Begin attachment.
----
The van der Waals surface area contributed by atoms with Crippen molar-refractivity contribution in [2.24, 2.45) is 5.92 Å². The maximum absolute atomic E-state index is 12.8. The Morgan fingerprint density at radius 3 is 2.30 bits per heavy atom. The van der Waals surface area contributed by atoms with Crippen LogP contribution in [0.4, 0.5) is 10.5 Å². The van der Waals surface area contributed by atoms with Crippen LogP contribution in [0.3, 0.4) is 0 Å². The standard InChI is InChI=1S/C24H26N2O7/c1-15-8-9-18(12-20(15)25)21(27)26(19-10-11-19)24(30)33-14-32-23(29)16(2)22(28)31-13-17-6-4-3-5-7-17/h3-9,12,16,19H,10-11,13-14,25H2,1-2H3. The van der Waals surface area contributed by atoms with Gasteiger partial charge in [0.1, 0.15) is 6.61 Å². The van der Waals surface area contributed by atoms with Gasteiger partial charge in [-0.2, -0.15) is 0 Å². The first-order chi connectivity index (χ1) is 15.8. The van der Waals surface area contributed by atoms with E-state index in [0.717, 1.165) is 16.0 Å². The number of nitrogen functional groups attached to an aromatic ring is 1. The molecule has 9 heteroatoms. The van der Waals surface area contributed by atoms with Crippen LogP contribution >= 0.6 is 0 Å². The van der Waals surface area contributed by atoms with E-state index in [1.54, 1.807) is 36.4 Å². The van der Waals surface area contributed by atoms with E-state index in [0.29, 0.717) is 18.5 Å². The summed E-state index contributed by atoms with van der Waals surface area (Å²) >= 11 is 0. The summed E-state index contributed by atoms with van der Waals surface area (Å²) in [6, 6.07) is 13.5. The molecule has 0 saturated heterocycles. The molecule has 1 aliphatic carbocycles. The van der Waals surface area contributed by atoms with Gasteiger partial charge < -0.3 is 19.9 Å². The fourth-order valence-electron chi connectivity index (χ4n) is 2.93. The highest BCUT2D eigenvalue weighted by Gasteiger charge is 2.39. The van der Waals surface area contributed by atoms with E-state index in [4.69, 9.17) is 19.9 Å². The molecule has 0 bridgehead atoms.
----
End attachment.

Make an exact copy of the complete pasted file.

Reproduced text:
The van der Waals surface area contributed by atoms with Crippen molar-refractivity contribution in [2.24, 2.45) is 5.92 Å². The maximum absolute atomic E-state index is 12.8. The Morgan fingerprint density at radius 3 is 2.30 bits per heavy atom. The van der Waals surface area contributed by atoms with Crippen LogP contribution in [0.4, 0.5) is 10.5 Å². The van der Waals surface area contributed by atoms with Crippen LogP contribution in [0.3, 0.4) is 0 Å². The standard InChI is InChI=1S/C24H26N2O7/c1-15-8-9-18(12-20(15)25)21(27)26(19-10-11-19)24(30)33-14-32-23(29)16(2)22(28)31-13-17-6-4-3-5-7-17/h3-9,12,16,19H,10-11,13-14,25H2,1-2H3. The van der Waals surface area contributed by atoms with Gasteiger partial charge in [0.1, 0.15) is 6.61 Å². The van der Waals surface area contributed by atoms with Gasteiger partial charge in [-0.2, -0.15) is 0 Å². The first-order chi connectivity index (χ1) is 15.8. The van der Waals surface area contributed by atoms with E-state index in [0.717, 1.165) is 16.0 Å². The number of nitrogen functional groups attached to an aromatic ring is 1. The molecule has 9 heteroatoms. The van der Waals surface area contributed by atoms with Crippen LogP contribution >= 0.6 is 0 Å². The van der Waals surface area contributed by atoms with E-state index in [1.54, 1.807) is 36.4 Å². The van der Waals surface area contributed by atoms with E-state index in [0.29, 0.717) is 18.5 Å². The summed E-state index contributed by atoms with van der Waals surface area (Å²) >= 11 is 0. The summed E-state index contributed by atoms with van der Waals surface area (Å²) in [6, 6.07) is 13.5. The molecule has 0 saturated heterocycles. The molecule has 1 aliphatic carbocycles. The van der Waals surface area contributed by atoms with Gasteiger partial charge < -0.3 is 19.9 Å². The fourth-order valence-electron chi connectivity index (χ4n) is 2.93. The highest BCUT2D eigenvalue weighted by Gasteiger charge is 2.39. The van der Waals surface area contributed by atoms with E-state index in [4.69, 9.17) is 19.9 Å². The molecule has 0 bridgehead atoms.